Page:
Eleven Years On

Mgr Andrew Burnham

I WAS minded to write a review of the Ordinariate project, ten years on from January 2011, when the Personal Ordinariate of Our Lady of Walsingham was inaugurated, but at that time felt I had little to say. During that ten year period, I had served first as an Assistant to the Ordinary – a role which never really worked out – and as the Pastor of the Oxford Ordinariate Mission. When the Governing Council was re-constituted, my role was discontinued, I think rightly because the Ordinariate needed to move forward using the talents of its younger priests. To that end, I engineered the take-over of Fr Daniel Lloyd as Pastor of the Oxford Ordinariate Mission when he was appointed diocesan parish priest caring for Holy Rood, the church where the Oxford Ordinariate Mission meets. That was four or five years ago. I similarly relinquished the role of Director of Formation when a more suitable candidate appeared – Fr Michael Halsall, a priest who was working in Allen Hall, the seminary where most of our priests had been formed. I was no longer the one with the most recent experience of the formation of clergy. Last but not least, I relinquished the role of liturgist for the Ordinariate when the work of Anglicanae Traditiones, the international commission on liturgy for the Ordinariates, was complete and when my own brainchild, the Customary of Our Lady of Walsingham was largely superseded by the new Divine Worship: Daily Office.

Having said all that, I have not in any sense retired. I have been parish priest of East Hendred Catholic Parish for ten years and am very happy in that role. After ten years as a flying bishop, dipping in and out of the parish life of over a hundred parishes, it has been wonderful once more to serve as a diocesan priest,and be the pastor of a particular parish, baptising, admitting to Holy Communion, confirming, marrying, working with our own Catholic school – St Amand’s – and looking after a fine bunch of people. In a beautiful nineteenth century church, with fine stained glass, Anglican patrimony rather takes care of itself. We use the RSV and sing plainsong and decent hymns and it all feels not dissimilar to when I was a Vicar in Nottingham thirty years ago. There are a few congregants with ‘Anglican previous’ but this is hardly ever mentioned.

It has not been possible to keep up with what is happening in the Church of England. I suspect that what I read on social media, in this respect as in most others, gives me very partial sight. As we always suspected, having fought wars over the ordination of women, the Church of England is now having to fight wars over homosexual rights, and has yet to meet head-on the challenge of non-binary gender. I remember a significant conversation I had with Richard Harries, back in 1995. He was Bishop of Oxford and I had just arrived at St Stephen’s House as Vice-Principal and was getting my licence regularised. I told him that I had been much impressed by the argument of the late Peter Hebblethwaite who had presented the ordination of women as an Anglican experiment on behalf of the Universal Church. I thought that was a useful perspective. Harries enquired why, therefore, I could not ‘come fully aboard’ or, as David Cameron would have put it, ‘keep up with the programme’. I explained that I could not embrace a position which did not convince me, however helpful it was as a perspective. We had a not dissimilar exchange years later at a bishops’ meeting where the subject now was homosexual partnerships. This was all very relevant in 2008 at the Lambeth Conference when the Holy See made a fresh attempt to convince the Anglican Communion over women’s ordination only to discover that Anglicans had moved on. The pressing issue in 2008 was not women’s ordination – there were many women bishops there – but homosexual marriage. California was ahead and much of Africa stayed away. I now think – along the lines of a recent article of Theo Hobson – that the Anglicans may need to be as accepting of diversity in this area as they are in the area of women bishops. The guess is that liberal Evangelicals, who dragged their feet over divorce before accepting it – does anyone still remember ‘Option G’ and all that? – will drag their feet over same-sex marriage but then accept it.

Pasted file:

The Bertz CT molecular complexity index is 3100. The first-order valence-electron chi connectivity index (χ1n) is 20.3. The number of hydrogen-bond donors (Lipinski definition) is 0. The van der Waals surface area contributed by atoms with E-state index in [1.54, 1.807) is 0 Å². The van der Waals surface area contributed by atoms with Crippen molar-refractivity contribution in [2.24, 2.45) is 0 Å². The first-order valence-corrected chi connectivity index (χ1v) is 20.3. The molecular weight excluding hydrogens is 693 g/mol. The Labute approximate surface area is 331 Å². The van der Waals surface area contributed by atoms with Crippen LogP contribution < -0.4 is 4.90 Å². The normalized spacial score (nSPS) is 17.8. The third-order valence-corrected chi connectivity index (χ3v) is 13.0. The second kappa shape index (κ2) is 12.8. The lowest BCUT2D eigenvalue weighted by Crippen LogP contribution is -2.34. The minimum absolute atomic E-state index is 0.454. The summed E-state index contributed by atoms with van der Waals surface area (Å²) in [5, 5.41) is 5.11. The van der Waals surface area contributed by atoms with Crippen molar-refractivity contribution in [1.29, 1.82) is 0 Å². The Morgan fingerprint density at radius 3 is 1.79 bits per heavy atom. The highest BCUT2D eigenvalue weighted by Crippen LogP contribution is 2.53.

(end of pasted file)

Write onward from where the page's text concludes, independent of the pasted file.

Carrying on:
Much is made of the reception of Anglican bishops into the Catholic Church. ‘Conversion’, though often used, is not really an appropriate word to describe the point when the baptised move into the full communion of the Church: even ‘conversion’, however, is preferable to ‘defection’, another commonly used term. We have seen recently the movement of several bishops: Michael Nazir-Ali, notably, but also another Ebbsfleet and a Burnley. We are in danger of losing count of these receptions. And it is not just bishops: three incumbents in my local area have made the move. Nothing has changed in recent times: the Anglican Catholic apologetic depended upon all Anglicans, however diverse their views, being able to share Bible, Creeds, Sacraments, and Orders. Those who accept the ordination of women and same-sex marriage can still invoke that apologetic, simply giving time to conservatives to catch up. Those who do not cannot logically accept the Theo Hobson line and accept diversity. I remain a member of the Prayer Book Society but now think that, were I to return – an unlikely scenario – I should be bound to accept the orders of all my fellow clergy and indeed ‘use only the forms of service which are authorized or allowed by Canon’.

East Hendred

4th March 2022

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